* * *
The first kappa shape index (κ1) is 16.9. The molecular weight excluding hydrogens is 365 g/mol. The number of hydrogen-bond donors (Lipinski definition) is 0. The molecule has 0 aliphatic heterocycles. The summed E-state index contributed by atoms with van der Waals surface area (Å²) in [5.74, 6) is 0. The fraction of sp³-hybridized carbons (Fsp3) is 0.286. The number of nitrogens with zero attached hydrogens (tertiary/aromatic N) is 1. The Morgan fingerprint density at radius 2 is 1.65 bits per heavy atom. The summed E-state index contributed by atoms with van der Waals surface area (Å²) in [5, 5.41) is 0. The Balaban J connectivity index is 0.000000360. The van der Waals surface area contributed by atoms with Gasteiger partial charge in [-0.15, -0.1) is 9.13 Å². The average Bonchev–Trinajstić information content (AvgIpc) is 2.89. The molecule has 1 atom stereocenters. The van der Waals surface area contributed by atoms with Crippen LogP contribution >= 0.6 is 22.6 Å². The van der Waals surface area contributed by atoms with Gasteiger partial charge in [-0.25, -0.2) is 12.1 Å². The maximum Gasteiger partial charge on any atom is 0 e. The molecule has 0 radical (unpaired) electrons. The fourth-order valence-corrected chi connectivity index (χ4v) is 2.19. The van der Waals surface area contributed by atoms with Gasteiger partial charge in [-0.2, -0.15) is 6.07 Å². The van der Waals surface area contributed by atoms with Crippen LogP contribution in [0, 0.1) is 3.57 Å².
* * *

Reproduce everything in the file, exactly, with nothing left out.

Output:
The first kappa shape index (κ1) is 16.9. The molecular weight excluding hydrogens is 365 g/mol. The number of hydrogen-bond donors (Lipinski definition) is 0. The molecule has 0 aliphatic heterocycles. The summed E-state index contributed by atoms with van der Waals surface area (Å²) in [5.74, 6) is 0. The fraction of sp³-hybridized carbons (Fsp3) is 0.286. The number of nitrogens with zero attached hydrogens (tertiary/aromatic N) is 1. The Morgan fingerprint density at radius 2 is 1.65 bits per heavy atom. The summed E-state index contributed by atoms with van der Waals surface area (Å²) in [5, 5.41) is 0. The Balaban J connectivity index is 0.000000360. The van der Waals surface area contributed by atoms with Gasteiger partial charge in [-0.15, -0.1) is 9.13 Å². The average Bonchev–Trinajstić information content (AvgIpc) is 2.89. The molecule has 1 atom stereocenters. The van der Waals surface area contributed by atoms with Crippen LogP contribution >= 0.6 is 22.6 Å². The van der Waals surface area contributed by atoms with Gasteiger partial charge in [-0.25, -0.2) is 12.1 Å². The maximum Gasteiger partial charge on any atom is 0 e. The molecule has 0 radical (unpaired) electrons. The fourth-order valence-corrected chi connectivity index (χ4v) is 2.19. The van der Waals surface area contributed by atoms with Gasteiger partial charge in [-0.2, -0.15) is 6.07 Å². The van der Waals surface area contributed by atoms with Crippen LogP contribution in [0, 0.1) is 3.57 Å².